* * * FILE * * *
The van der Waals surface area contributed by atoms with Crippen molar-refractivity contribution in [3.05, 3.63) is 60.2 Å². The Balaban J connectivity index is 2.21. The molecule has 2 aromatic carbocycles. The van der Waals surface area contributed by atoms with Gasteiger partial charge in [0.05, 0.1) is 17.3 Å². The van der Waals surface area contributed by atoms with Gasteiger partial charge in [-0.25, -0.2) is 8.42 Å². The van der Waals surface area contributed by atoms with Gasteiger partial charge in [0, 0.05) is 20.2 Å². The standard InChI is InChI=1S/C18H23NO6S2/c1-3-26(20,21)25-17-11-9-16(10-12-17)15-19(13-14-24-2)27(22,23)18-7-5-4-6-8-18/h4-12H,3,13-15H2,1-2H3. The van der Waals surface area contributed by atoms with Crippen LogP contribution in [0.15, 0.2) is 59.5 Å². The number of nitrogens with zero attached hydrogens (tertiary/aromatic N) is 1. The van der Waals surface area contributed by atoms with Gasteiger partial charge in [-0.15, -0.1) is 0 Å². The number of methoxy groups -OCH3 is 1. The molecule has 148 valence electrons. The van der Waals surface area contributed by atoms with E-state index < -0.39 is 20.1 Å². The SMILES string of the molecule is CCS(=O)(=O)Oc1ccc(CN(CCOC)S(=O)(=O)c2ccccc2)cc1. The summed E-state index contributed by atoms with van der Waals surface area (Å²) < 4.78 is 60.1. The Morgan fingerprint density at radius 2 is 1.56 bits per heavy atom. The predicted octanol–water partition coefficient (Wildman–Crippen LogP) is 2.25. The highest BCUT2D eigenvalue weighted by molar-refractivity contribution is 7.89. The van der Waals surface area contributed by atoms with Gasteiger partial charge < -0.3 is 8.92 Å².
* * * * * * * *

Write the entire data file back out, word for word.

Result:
The van der Waals surface area contributed by atoms with Crippen molar-refractivity contribution in [3.05, 3.63) is 60.2 Å². The Balaban J connectivity index is 2.21. The molecule has 2 aromatic carbocycles. The van der Waals surface area contributed by atoms with Gasteiger partial charge in [0.05, 0.1) is 17.3 Å². The van der Waals surface area contributed by atoms with Gasteiger partial charge in [-0.25, -0.2) is 8.42 Å². The van der Waals surface area contributed by atoms with Gasteiger partial charge in [0, 0.05) is 20.2 Å². The standard InChI is InChI=1S/C18H23NO6S2/c1-3-26(20,21)25-17-11-9-16(10-12-17)15-19(13-14-24-2)27(22,23)18-7-5-4-6-8-18/h4-12H,3,13-15H2,1-2H3. The van der Waals surface area contributed by atoms with Crippen LogP contribution in [0.15, 0.2) is 59.5 Å². The number of nitrogens with zero attached hydrogens (tertiary/aromatic N) is 1. The van der Waals surface area contributed by atoms with Gasteiger partial charge in [-0.15, -0.1) is 0 Å². The number of methoxy groups -OCH3 is 1. The molecule has 148 valence electrons. The van der Waals surface area contributed by atoms with E-state index < -0.39 is 20.1 Å². The SMILES string of the molecule is CCS(=O)(=O)Oc1ccc(CN(CCOC)S(=O)(=O)c2ccccc2)cc1. The summed E-state index contributed by atoms with van der Waals surface area (Å²) < 4.78 is 60.1. The Morgan fingerprint density at radius 2 is 1.56 bits per heavy atom. The predicted octanol–water partition coefficient (Wildman–Crippen LogP) is 2.25. The highest BCUT2D eigenvalue weighted by molar-refractivity contribution is 7.89. The van der Waals surface area contributed by atoms with Gasteiger partial charge < -0.3 is 8.92 Å².